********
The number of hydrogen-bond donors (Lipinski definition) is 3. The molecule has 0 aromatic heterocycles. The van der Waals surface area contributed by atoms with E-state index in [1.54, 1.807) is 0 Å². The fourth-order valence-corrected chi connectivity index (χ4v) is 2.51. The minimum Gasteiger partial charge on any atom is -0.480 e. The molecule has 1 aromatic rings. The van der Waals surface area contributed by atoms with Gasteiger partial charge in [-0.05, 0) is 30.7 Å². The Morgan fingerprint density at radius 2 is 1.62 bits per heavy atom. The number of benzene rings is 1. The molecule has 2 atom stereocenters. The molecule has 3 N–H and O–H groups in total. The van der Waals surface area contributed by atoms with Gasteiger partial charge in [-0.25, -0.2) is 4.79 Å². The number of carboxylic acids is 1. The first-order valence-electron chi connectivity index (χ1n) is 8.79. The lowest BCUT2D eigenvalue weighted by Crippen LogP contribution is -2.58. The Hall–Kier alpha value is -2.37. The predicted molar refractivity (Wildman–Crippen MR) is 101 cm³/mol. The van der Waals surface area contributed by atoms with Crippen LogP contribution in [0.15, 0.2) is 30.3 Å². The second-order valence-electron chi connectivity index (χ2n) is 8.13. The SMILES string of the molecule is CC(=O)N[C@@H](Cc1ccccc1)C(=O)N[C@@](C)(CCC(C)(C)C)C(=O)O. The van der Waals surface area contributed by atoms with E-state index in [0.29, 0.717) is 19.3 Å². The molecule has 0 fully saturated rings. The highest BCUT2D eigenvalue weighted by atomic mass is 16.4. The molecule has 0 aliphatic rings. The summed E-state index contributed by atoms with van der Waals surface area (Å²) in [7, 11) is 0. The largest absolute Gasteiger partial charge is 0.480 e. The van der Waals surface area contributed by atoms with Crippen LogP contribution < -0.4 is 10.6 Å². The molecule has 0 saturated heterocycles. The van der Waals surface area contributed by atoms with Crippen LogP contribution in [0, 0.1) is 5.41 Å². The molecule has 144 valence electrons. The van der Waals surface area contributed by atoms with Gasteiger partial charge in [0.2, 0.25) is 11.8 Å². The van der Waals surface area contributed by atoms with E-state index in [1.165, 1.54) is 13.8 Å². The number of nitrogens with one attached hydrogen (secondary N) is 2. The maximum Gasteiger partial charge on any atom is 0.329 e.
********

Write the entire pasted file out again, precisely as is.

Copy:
The number of hydrogen-bond donors (Lipinski definition) is 3. The molecule has 0 aromatic heterocycles. The van der Waals surface area contributed by atoms with E-state index in [1.54, 1.807) is 0 Å². The fourth-order valence-corrected chi connectivity index (χ4v) is 2.51. The minimum Gasteiger partial charge on any atom is -0.480 e. The molecule has 1 aromatic rings. The van der Waals surface area contributed by atoms with Gasteiger partial charge in [-0.05, 0) is 30.7 Å². The Morgan fingerprint density at radius 2 is 1.62 bits per heavy atom. The number of benzene rings is 1. The molecule has 2 atom stereocenters. The molecule has 3 N–H and O–H groups in total. The van der Waals surface area contributed by atoms with Gasteiger partial charge in [-0.25, -0.2) is 4.79 Å². The number of carboxylic acids is 1. The first-order valence-electron chi connectivity index (χ1n) is 8.79. The lowest BCUT2D eigenvalue weighted by Crippen LogP contribution is -2.58. The Hall–Kier alpha value is -2.37. The predicted molar refractivity (Wildman–Crippen MR) is 101 cm³/mol. The van der Waals surface area contributed by atoms with Crippen LogP contribution in [0.15, 0.2) is 30.3 Å². The second-order valence-electron chi connectivity index (χ2n) is 8.13. The SMILES string of the molecule is CC(=O)N[C@@H](Cc1ccccc1)C(=O)N[C@@](C)(CCC(C)(C)C)C(=O)O. The van der Waals surface area contributed by atoms with E-state index in [0.29, 0.717) is 19.3 Å². The molecule has 0 fully saturated rings. The highest BCUT2D eigenvalue weighted by atomic mass is 16.4. The molecule has 0 aliphatic rings. The summed E-state index contributed by atoms with van der Waals surface area (Å²) in [7, 11) is 0. The largest absolute Gasteiger partial charge is 0.480 e. The van der Waals surface area contributed by atoms with Crippen LogP contribution < -0.4 is 10.6 Å². The molecule has 0 saturated heterocycles. The van der Waals surface area contributed by atoms with Crippen LogP contribution in [0, 0.1) is 5.41 Å². The molecule has 144 valence electrons. The van der Waals surface area contributed by atoms with Gasteiger partial charge in [0.2, 0.25) is 11.8 Å². The van der Waals surface area contributed by atoms with E-state index in [1.165, 1.54) is 13.8 Å². The number of nitrogens with one attached hydrogen (secondary N) is 2. The maximum Gasteiger partial charge on any atom is 0.329 e.